A Surrey petting farm has been found wholly liable for an E. coli outbreak which made 93 people ill, most of them children.

A total of 76 children under the age of 10 became ill after they contracted E. coli at Godstone Farm in 2009.

The farm claimed the Health Protection Agency (HPA) and Tandridge District Council should share responsibility.

But now the High Court has ruled that the farm had ultimate responsibility.  "This is quite an important decision for farms around the country," said victims' lawyer Jill Greenfield.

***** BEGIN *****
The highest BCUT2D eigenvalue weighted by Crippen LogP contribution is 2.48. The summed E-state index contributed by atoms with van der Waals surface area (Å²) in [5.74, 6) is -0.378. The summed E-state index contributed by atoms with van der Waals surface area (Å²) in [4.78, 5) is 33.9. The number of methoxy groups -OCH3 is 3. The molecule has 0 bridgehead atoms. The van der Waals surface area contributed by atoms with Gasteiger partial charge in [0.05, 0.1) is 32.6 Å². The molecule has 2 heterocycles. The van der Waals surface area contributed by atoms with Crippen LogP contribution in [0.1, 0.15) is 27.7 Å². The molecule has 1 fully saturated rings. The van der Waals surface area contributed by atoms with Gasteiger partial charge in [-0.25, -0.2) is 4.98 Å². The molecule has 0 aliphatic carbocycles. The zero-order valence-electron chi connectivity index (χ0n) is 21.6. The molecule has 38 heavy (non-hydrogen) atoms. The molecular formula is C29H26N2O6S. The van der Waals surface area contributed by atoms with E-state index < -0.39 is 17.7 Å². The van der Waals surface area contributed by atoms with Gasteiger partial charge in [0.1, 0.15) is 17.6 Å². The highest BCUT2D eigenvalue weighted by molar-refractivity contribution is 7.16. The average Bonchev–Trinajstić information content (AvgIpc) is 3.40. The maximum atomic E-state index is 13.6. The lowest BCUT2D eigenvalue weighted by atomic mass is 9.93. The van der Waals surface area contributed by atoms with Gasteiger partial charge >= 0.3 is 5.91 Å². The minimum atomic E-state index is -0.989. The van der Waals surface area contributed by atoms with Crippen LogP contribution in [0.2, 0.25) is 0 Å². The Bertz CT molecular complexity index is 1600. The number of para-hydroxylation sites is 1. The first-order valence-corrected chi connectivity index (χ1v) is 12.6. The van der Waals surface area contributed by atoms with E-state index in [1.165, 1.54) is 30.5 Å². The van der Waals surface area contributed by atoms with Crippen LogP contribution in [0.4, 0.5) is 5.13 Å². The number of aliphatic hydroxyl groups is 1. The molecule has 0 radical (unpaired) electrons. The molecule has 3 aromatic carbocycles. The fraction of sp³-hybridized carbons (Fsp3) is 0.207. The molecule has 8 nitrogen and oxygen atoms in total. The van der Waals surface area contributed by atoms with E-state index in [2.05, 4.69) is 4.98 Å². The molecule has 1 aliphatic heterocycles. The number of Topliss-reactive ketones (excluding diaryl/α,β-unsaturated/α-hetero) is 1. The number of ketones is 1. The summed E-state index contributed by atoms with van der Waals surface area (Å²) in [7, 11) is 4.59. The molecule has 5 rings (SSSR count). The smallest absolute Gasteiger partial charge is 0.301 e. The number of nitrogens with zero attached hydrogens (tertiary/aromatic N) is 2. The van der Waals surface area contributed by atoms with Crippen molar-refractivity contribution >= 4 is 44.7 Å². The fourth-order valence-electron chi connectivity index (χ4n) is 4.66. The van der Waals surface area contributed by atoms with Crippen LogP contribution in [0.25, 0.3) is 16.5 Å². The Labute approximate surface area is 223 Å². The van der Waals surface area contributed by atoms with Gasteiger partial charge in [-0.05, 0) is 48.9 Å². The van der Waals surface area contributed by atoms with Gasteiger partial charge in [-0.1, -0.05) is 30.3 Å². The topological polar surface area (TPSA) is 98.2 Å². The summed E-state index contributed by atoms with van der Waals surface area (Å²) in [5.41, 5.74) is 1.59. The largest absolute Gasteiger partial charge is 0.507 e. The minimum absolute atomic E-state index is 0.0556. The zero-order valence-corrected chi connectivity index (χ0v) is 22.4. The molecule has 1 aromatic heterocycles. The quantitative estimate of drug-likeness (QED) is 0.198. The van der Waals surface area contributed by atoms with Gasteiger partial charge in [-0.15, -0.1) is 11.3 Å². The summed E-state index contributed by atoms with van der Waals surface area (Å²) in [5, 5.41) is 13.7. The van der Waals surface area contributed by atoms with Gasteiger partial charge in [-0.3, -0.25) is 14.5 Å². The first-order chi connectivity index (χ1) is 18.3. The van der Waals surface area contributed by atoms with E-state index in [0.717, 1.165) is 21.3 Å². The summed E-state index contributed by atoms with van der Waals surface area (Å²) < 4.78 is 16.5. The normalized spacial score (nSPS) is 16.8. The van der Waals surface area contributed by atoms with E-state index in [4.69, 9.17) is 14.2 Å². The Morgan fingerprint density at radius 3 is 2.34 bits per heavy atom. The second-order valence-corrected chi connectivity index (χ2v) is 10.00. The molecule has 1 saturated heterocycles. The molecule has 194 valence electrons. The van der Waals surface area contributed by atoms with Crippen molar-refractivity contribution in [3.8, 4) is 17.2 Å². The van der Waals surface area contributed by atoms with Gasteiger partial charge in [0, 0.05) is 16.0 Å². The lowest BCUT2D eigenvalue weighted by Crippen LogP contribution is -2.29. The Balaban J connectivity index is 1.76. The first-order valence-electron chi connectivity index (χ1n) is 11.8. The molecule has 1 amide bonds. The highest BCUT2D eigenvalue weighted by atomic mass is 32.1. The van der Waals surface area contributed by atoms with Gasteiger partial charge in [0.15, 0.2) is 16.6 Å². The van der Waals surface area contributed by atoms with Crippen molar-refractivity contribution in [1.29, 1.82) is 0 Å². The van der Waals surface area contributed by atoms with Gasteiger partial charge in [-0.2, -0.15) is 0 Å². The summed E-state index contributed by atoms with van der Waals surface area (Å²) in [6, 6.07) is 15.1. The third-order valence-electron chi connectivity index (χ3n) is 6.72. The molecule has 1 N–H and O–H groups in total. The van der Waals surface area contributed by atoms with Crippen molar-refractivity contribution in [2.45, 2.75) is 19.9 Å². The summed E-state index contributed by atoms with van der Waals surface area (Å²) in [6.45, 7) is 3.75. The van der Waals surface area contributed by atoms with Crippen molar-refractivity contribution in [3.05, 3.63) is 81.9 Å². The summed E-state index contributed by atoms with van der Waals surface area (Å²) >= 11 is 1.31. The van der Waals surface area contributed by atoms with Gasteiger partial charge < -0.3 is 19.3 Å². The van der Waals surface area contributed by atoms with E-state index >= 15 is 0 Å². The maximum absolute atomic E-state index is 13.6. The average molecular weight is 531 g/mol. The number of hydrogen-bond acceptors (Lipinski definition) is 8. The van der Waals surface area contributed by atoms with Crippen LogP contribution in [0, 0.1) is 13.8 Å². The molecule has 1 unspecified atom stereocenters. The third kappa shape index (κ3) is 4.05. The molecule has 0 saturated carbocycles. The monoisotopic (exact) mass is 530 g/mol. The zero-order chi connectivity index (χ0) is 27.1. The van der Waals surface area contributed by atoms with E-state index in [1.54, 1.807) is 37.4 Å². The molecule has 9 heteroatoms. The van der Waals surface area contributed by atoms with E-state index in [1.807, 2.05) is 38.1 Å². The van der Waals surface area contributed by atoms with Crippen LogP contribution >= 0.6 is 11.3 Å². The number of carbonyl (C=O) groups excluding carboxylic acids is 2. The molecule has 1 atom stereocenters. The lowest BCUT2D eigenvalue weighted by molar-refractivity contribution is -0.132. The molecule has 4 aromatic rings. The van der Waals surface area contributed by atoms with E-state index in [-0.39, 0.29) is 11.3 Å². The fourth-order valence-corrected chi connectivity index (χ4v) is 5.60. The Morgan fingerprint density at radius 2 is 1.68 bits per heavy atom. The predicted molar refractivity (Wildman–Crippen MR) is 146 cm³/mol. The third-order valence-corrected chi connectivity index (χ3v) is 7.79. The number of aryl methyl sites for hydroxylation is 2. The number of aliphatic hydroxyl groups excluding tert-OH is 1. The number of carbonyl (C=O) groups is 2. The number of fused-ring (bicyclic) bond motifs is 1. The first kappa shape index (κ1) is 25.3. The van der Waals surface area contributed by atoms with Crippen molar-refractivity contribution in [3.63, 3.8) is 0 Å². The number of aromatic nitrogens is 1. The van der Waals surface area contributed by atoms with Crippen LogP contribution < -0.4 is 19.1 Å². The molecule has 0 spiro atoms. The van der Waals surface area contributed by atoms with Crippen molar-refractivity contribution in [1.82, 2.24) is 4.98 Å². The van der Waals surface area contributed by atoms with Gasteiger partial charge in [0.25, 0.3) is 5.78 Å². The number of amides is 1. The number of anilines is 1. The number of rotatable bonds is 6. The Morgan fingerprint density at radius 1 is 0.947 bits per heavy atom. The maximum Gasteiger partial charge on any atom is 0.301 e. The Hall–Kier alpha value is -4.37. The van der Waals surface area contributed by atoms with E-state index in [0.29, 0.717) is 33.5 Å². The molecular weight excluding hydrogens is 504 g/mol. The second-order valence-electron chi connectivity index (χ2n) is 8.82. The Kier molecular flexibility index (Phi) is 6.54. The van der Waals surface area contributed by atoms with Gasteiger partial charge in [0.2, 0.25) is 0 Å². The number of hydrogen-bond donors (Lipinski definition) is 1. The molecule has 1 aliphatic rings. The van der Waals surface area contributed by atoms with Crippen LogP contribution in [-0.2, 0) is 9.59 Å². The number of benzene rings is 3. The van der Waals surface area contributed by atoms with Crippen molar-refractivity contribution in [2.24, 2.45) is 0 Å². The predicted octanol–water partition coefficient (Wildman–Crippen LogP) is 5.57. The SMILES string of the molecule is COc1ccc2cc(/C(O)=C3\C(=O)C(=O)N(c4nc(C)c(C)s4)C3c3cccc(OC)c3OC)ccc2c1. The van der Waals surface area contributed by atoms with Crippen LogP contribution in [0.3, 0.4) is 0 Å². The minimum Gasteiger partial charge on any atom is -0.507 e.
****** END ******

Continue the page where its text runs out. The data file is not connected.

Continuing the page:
"The High Court made it very clear that the farm have ultimate responsibility - they can't try and pass this on to other authorities."

Some of the children suffered acute kidney failure after contracting E. coli following a trip to Godstone Farm when they were two.  Other toddlers were also seriously ill on dialysis, and many of the children affected now have compromised kidney functioning.

The Health Protection Agency linked the farm to the disease on 27 August 2009, but it remained open until 11 September 2009. At the time, farm owner Richard Oatway said he had followed HPA advice on cutting the risk of the disease, but did not receive instruction that he had to close.